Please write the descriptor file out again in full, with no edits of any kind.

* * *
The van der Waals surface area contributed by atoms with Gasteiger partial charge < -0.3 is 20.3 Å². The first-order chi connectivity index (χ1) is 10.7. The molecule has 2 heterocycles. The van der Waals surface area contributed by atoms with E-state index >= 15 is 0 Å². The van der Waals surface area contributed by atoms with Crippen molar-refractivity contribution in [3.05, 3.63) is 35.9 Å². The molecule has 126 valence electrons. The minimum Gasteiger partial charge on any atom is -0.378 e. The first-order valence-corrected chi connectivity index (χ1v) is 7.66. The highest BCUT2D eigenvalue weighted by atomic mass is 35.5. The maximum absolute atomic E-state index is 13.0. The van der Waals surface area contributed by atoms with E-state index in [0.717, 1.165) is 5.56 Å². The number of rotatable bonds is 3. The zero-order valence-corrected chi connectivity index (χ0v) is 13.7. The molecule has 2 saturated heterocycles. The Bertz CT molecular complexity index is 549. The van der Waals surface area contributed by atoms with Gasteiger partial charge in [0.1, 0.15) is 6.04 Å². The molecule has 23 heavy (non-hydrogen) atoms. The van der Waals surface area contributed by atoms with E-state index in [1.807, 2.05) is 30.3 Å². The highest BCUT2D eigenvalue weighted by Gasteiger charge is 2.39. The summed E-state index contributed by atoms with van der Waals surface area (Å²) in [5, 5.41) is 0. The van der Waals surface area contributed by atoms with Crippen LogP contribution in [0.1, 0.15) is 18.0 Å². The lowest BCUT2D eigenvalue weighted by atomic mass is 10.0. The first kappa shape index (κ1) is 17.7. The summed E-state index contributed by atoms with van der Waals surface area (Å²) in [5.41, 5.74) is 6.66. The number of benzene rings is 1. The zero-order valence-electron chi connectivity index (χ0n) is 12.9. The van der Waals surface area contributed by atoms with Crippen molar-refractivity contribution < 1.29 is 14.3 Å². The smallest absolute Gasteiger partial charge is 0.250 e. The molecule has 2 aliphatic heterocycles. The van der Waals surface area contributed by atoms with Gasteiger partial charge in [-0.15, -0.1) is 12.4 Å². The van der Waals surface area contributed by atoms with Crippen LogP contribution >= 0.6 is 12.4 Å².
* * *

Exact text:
The van der Waals surface area contributed by atoms with Gasteiger partial charge < -0.3 is 20.3 Å². The first-order chi connectivity index (χ1) is 10.7. The molecule has 2 heterocycles. The van der Waals surface area contributed by atoms with E-state index >= 15 is 0 Å². The van der Waals surface area contributed by atoms with Crippen molar-refractivity contribution in [3.05, 3.63) is 35.9 Å². The molecule has 126 valence electrons. The minimum Gasteiger partial charge on any atom is -0.378 e. The first-order valence-corrected chi connectivity index (χ1v) is 7.66. The highest BCUT2D eigenvalue weighted by atomic mass is 35.5. The maximum absolute atomic E-state index is 13.0. The van der Waals surface area contributed by atoms with E-state index in [0.717, 1.165) is 5.56 Å². The number of rotatable bonds is 3. The zero-order valence-corrected chi connectivity index (χ0v) is 13.7. The molecule has 2 saturated heterocycles. The Bertz CT molecular complexity index is 549. The van der Waals surface area contributed by atoms with Gasteiger partial charge in [0.1, 0.15) is 6.04 Å². The molecule has 23 heavy (non-hydrogen) atoms. The van der Waals surface area contributed by atoms with E-state index in [1.807, 2.05) is 30.3 Å². The highest BCUT2D eigenvalue weighted by Gasteiger charge is 2.39. The summed E-state index contributed by atoms with van der Waals surface area (Å²) in [5, 5.41) is 0. The van der Waals surface area contributed by atoms with Crippen LogP contribution in [0.1, 0.15) is 18.0 Å². The lowest BCUT2D eigenvalue weighted by atomic mass is 10.0. The first kappa shape index (κ1) is 17.7. The summed E-state index contributed by atoms with van der Waals surface area (Å²) in [5.41, 5.74) is 6.66. The number of benzene rings is 1. The zero-order valence-electron chi connectivity index (χ0n) is 12.9. The van der Waals surface area contributed by atoms with Crippen molar-refractivity contribution < 1.29 is 14.3 Å². The smallest absolute Gasteiger partial charge is 0.250 e. The molecule has 2 aliphatic heterocycles. The van der Waals surface area contributed by atoms with Gasteiger partial charge in [-0.15, -0.1) is 12.4 Å². The van der Waals surface area contributed by atoms with Crippen LogP contribution >= 0.6 is 12.4 Å².